Here is no locked tabernacle; God exults, in frochan, bilberry root. Here is no church, stone-built, no steeple proud in its piercing of the skies; sometimes a dragonfly, its rainbow gossamer wings, passes by low over the cottons; I can kneel on sphagnum moss, its soft green sponge, to ask forgiveness because resurrection is ongoing; curlew calls, alleluia; and still all of the bogland is in motion, bleached bones of elk and wolf and hare, rising inexorably towards the surface. Bell rings for angelus, the stooping figures rise and stand a while in the transept of eternity. Rain is falling in the far west, as it has ever fallen; in the windows candles lighting; what is there left, now, but spirit?
My school saw the Red Sea parted—you speak to me only in North Sea everyday English or Cape Cod American—why not ancient Greek? I speak the languages of all those who fish for me, and I speak Frog, Turtle, and Crocodile. The waters are calm, come swim with me a while. Look, the little fish will inherit the earth and seas. Fish as you would have others fish for you! Swallow the hook of happiness and mirth, baited with poetry, the miraculous rescue. I read drowned books. The Lord is many. I heard this gossip in Long Island Sound: Three days before he died, one Ezra Pound told a friend, “Go with God, if you can stand the company.”
Day after day, I’ve talked to no one, but am not lonely, as if I’ve gone mute with a begging bowl into the streets and everyone was television. A small helping of chow mein, a sip of sweet and sour soup. What more do I need? Mindfulness, the Buddha said over and over, each segment of a tangerine, every glance or taste. Everything I own, owns me, the view of Spring as it merges into summer, the silence of it, the rock, the heron, the bamboo hut with no one about to call out in my seeing.
I took a small path leading up a hill valley, finding there a temple, its gate covered with moss, and in front of the door but tracks of birds; in the room of the old monk no one was living, and I staring through the window saw but a hair duster hanging on the wall, itself covered with dust; emptily I sighed thinking to go, but then turning back several times, seeing how the mist on the hills was flying, and then a light rain fell as if it were flowers falling from the sky, making a music of its own; away in the distance came the cry of a monkey, and for me the cares of the world slipped away, and I was filled with the beauty around me.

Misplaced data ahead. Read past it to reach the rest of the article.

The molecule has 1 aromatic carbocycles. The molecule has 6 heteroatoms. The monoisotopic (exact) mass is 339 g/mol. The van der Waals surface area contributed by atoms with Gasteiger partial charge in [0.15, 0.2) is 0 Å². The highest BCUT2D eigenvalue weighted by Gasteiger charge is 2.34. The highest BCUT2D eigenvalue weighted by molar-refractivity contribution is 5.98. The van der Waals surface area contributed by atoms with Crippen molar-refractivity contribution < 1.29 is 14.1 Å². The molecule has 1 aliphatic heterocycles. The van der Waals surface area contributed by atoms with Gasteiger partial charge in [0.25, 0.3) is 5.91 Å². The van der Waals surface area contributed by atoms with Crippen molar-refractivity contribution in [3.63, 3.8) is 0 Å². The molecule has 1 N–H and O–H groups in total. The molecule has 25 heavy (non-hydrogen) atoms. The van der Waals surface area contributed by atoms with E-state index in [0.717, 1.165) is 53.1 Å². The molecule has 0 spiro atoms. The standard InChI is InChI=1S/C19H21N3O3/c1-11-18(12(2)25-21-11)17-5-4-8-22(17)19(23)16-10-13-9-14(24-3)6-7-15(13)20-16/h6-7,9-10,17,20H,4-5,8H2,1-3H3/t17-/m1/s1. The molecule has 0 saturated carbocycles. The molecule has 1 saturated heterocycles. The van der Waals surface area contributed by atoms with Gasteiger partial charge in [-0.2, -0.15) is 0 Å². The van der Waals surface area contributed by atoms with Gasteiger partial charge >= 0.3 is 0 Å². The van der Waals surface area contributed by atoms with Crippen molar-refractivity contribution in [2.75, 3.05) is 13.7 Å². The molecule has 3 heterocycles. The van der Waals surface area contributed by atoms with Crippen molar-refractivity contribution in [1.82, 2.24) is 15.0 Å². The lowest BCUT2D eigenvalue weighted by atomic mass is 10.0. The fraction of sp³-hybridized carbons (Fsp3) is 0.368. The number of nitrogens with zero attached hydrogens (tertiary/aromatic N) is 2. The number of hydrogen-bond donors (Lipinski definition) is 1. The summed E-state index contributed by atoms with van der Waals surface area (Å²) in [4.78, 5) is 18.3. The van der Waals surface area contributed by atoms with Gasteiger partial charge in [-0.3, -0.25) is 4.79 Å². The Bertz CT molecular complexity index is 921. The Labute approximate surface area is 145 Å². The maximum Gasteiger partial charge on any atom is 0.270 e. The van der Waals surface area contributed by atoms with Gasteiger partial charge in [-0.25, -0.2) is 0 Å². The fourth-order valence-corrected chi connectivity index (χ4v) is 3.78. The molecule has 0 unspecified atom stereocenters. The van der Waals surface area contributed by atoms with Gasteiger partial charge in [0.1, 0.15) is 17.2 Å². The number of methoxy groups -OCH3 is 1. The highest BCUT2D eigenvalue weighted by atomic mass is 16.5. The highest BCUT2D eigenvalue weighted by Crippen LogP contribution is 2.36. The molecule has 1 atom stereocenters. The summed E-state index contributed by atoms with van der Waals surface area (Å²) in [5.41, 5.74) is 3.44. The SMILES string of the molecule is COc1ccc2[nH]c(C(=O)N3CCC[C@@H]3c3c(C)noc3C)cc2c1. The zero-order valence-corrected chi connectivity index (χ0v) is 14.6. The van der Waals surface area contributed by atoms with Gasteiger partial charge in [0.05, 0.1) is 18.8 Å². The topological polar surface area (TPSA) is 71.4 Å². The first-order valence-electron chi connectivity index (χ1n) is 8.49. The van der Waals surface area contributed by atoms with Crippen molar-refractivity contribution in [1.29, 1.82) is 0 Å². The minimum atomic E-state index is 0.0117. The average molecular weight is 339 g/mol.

Forget not that I shall come back to you. A little while, and my longing shall gather dust and foam for another body. A little while, a moment of rest upon the wind, and another woman shall bear me. Farewell to you and the youth I have spent with you. It was but yesterday we met in a dream. You have sung to me in my aloneness, and I of your longings have built a tower in the sky. But now our sleep has fled and our dream is over, and it is no longer dawn. The noontide is upon us and our half-waking has turned to fuller day, and we must part. If in the twilight of memory we should meet once more, we shall speak again together and you shall sing to me a deeper song. And if our hands should meet in another dream we shall build another tower in the sky.
We humans once lived in the moment, The moment being all there was. Stuffing our mouths With berries, we collapsed on the ground to make An early forerunner of love. Then wind Brought the stink of a predator’s haunch, panic Ensuing. How divine it must have seemed When, at last, we had time to ponder clouds As they built their chateaus. Grunts into words, Words into the updraft of questions— A miracle to carry the world On the tongue: “world.” Even the heart at last Consigning itself to syllables: Ah, thee…. The numbers tidying things up, the numbers Knitting things to equations, the theorems Proposing, revising, secreting, each Tool-in-theory awaiting our genius, Our heartache, until damp and wood-colored, This morning dawned, the smell of burning leaves Drifting across my sepia mood, Every doorway in the house yawning empty. You, elsewhere, lift a screen in the air (Got it!) Then send an image toward the chill Draughts of space. It flickers through a satellite, free- Falls back to the planet —Let’s pause for a moment, behold earth Cloud-swaddled, gamboling around our star…. Somewhere in New Jersey, a tower corrals Your cache of photons, beams them on To the privacy of my circuits, which are roused By your elation: Check out this sunset, Love! A finger to the warm flesh of glass, And my screen goes bronze with a Roman dusk.